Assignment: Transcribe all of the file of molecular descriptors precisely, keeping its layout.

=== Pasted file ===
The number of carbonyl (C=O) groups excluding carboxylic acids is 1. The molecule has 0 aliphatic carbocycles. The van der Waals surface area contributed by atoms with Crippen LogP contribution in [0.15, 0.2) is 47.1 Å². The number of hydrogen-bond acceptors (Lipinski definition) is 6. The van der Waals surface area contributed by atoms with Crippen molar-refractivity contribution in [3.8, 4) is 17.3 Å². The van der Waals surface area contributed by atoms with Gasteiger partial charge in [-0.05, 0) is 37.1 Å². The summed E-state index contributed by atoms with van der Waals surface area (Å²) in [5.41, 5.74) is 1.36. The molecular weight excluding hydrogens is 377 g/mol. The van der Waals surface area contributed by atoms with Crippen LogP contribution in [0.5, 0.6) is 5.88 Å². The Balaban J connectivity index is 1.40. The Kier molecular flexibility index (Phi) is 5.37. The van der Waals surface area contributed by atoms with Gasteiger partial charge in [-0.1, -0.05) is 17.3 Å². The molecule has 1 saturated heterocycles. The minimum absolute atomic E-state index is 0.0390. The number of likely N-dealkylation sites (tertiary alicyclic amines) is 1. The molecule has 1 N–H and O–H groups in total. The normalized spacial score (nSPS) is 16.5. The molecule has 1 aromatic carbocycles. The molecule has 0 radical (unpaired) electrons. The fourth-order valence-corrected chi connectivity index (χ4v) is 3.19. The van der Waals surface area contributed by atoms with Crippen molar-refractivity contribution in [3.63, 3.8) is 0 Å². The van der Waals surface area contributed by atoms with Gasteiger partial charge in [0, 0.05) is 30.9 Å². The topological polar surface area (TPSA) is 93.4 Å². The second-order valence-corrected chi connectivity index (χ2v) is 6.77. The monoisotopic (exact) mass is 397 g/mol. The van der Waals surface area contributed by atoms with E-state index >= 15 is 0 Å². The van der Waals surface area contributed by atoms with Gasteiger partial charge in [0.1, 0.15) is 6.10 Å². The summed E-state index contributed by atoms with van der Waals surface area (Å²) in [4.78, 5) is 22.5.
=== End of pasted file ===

The number of carbonyl (C=O) groups excluding carboxylic acids is 1. The molecule has 0 aliphatic carbocycles. The van der Waals surface area contributed by atoms with Crippen LogP contribution in [0.15, 0.2) is 47.1 Å². The number of hydrogen-bond acceptors (Lipinski definition) is 6. The van der Waals surface area contributed by atoms with Crippen molar-refractivity contribution in [3.8, 4) is 17.3 Å². The van der Waals surface area contributed by atoms with Gasteiger partial charge in [-0.05, 0) is 37.1 Å². The summed E-state index contributed by atoms with van der Waals surface area (Å²) in [5.41, 5.74) is 1.36. The molecular weight excluding hydrogens is 377 g/mol. The van der Waals surface area contributed by atoms with Crippen LogP contribution in [0.5, 0.6) is 5.88 Å². The Balaban J connectivity index is 1.40. The Kier molecular flexibility index (Phi) is 5.37. The van der Waals surface area contributed by atoms with Gasteiger partial charge in [-0.1, -0.05) is 17.3 Å². The molecule has 1 saturated heterocycles. The minimum absolute atomic E-state index is 0.0390. The number of likely N-dealkylation sites (tertiary alicyclic amines) is 1. The molecule has 1 N–H and O–H groups in total. The normalized spacial score (nSPS) is 16.5. The molecule has 1 aromatic carbocycles. The molecule has 0 radical (unpaired) electrons. The fourth-order valence-corrected chi connectivity index (χ4v) is 3.19. The van der Waals surface area contributed by atoms with Crippen molar-refractivity contribution in [3.63, 3.8) is 0 Å². The van der Waals surface area contributed by atoms with Gasteiger partial charge in [0, 0.05) is 30.9 Å². The topological polar surface area (TPSA) is 93.4 Å². The second-order valence-corrected chi connectivity index (χ2v) is 6.77. The monoisotopic (exact) mass is 397 g/mol. The van der Waals surface area contributed by atoms with E-state index >= 15 is 0 Å². The van der Waals surface area contributed by atoms with Gasteiger partial charge in [0.1, 0.15) is 6.10 Å². The summed E-state index contributed by atoms with van der Waals surface area (Å²) in [4.78, 5) is 22.5.